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Small Business

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BUSINESS
September 11, 2012 | By Joyce M. Rosenberg, Associated Press
NEW YORK - Small business is almost always an issue in presidential campaigns. This year, it's morphed into one of the biggest. Getting the backing of the small-business community is important for most political candidates. Small-company owners are often influencers: They are well-known in their cities and towns and they employ voters with a vested interest in the challenges that they face. The Republican Party and Mitt Romney have been talking about small business for months, focusing on voter concerns such as taxes and health care as small-business issues.
BUSINESS
September 18, 2012 | By Joyce M. Rosenberg, Associated Press
Small-business owners' concerns about government policies have intensified since the deep recession and a recovery that doesn't feel much better. Karen Kerrigan serves the Small Business & Entrepreneurship Council as president, and Raymond Keating is its chief economist. The 18-year-old council, which has 100,000 members, takes a stand similar to other groups: Small businesses are struggling because they have to contend with too many taxes and regulations - words that are coming up a lot in presidential campaign speeches, videos, and commercials.
NEWS
December 27, 2012
By Michael Carroll Too often, we lack balance when we talk about businesses and their owners. I came of age in the late 1960s and early '70s, an out-of-balance time. Back then, a good part of public opinion was very critical of business and business people, sometimes unfairly so. There was a popular song at the time by a guy named Ray Stevens called "Mr. Businessman," and it was pretty rough on folks with that title. Here is a little sample of the lyrics: Itemize the things you covet As you squander through your life Bigger cars, bigger houses Term insurance for your wife Tuesday evenings with your harlot And on Wednesdays it's your charlatan analyst, He's high up on your list Forty years ago, businesses and business people were not widely admired or portrayed very favorably.
NEWS
February 7, 1999
If you own or have owned a small business, what advice would you give to someone just starting out? Send essays of 250 words or less by Feb. 22, including a phone number for verification, to Community Voices/Business at the addresses listed in the Where to Write box above. Questions? Call Kevin Ferris, readers' editor, at 215-854-454
BUSINESS
May 4, 2012 | Inquirer Staff Report
Commercial lending standards have tightened in the past year for small businesses and scuttled a major portion of contracted transactions for smaller properties, the National Association of Realtors reported Thursday. "There have been notable improvements in capital for large commercial transactions valued at $2.5 million or higher, but there remain significant challenges for small business," said Realtors' chief economist Lawrence Yun. According to Real Capital Analytics, more than 13,000 major properties valued at $2.5 million or higher traded hands in 2011.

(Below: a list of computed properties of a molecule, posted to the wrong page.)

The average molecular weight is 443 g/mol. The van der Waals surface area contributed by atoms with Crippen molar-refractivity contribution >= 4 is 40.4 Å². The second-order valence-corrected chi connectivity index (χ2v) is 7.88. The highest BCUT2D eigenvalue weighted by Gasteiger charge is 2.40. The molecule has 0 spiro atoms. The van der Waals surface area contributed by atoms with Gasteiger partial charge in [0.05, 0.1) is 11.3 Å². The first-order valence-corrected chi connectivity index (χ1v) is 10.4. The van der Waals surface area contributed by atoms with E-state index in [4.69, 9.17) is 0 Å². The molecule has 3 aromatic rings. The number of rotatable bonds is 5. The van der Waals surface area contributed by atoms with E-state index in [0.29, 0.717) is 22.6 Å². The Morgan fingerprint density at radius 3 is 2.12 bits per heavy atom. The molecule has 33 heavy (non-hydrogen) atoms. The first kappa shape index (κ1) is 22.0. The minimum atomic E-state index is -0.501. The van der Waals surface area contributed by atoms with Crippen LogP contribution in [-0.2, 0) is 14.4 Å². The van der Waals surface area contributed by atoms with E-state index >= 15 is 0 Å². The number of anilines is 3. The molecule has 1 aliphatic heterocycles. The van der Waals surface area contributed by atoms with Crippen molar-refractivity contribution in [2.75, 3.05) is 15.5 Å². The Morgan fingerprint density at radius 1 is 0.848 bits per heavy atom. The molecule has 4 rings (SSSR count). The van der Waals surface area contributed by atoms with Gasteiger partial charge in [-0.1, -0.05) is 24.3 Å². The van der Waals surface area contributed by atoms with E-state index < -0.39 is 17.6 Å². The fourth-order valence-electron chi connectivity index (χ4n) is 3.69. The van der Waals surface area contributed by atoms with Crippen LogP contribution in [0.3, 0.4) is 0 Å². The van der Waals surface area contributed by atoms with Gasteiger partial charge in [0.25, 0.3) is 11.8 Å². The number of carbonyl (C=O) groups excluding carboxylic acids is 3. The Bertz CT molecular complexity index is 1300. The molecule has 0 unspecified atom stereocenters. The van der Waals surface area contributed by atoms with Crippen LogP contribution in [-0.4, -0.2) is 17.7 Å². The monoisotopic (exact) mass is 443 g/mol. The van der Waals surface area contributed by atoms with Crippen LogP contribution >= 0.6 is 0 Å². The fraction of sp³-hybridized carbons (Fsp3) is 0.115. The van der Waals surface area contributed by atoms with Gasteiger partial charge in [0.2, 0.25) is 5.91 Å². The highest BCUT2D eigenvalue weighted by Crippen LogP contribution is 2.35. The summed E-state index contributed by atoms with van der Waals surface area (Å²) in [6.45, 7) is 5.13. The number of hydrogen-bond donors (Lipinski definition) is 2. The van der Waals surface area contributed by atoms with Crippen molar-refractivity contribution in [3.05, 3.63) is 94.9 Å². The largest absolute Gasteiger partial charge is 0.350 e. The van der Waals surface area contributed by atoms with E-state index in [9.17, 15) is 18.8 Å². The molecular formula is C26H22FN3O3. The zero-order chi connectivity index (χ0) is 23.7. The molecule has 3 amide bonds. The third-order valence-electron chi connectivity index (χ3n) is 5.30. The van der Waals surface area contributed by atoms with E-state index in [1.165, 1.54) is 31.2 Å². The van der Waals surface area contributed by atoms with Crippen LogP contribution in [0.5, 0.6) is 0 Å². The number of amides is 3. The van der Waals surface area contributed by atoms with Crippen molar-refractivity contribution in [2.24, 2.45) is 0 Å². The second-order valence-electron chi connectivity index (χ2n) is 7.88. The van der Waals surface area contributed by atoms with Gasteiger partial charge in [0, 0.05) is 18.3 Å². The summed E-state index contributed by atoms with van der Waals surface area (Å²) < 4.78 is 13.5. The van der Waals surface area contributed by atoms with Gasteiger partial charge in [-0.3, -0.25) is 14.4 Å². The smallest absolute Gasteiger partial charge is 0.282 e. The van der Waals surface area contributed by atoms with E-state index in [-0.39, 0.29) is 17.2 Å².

NEWS
September 4, 1988 | By David M. Giles, Inquirer Staff Writer
The Montgomery County Private Industry Council wants to get small business owners involved in big business. The council is sponsoring a conference Wednesday that will introduce small business owners to the opportunities to work with federal and state agencies and large private businesses. "There is so much potential out there for anybody who is interested," said Barry Reimenschneider, procurement specialist for the 6-year-old council. The Government Agency Awareness Reception is scheduled to be held at the Valley Forge Sheraton Convention Center from 8 a.m to noon.
NEWS
March 18, 2012 | By Diane Mastrull, INQUIRER STAFF WRITER
There is plenty of consensus on the benefits of keeping it small. One child is easier to handle than three. A two-door sedan is more fuel-efficient than a stretch limousine. And, of course, the gift-giving creed: Good things come in small packages. Then there's the business world. Ask small-business owners how life is and brace yourself for a litany of hardships. Topping the list might be that they don't have time to answer your question. "There are major challenges in running a small business," said Donna Marie DeCarolis, associate dean for graduate programs at Drexel University's LeBow College of Business.
NEWS
August 13, 2004 | By Alan J. Steinberg
The legendary Jersey Devil is a creature that has haunted inhabitants of and visitors to the Pine Barrens. Of course, the Jersey Devil is a myth, despite numerous claims of its authenticity. There is, however, a real-life devil that has hindered small-business creation, development and expansion in New Jersey the last four decades. This creature is the ever-growing burden of federal and state regulation of all types, including environmental, labor and financial regulation. Per employee, all these government mandates have a disproportionate impact on small business.
NEWS
March 16, 2004 | By W. WILSON GOODE Jr
ON THURSDAY, Mayor Street will formally share with City Council his latest vision for his two-term mayoralty. The mayor will offer a partial blueprint for economic growth and will call for an Economic Development Summit to be held this spring. Economic development is a new strategic focus for this administration. But it has always been mine. As a result of my legislative initiatives, on March 25, Council's Commerce and Economic Development Committee will hold hearings to update the status of lending goals submitted by banks holding city money.
NEWS
July 3, 2006 | By Brenda Hopper and Gary Rago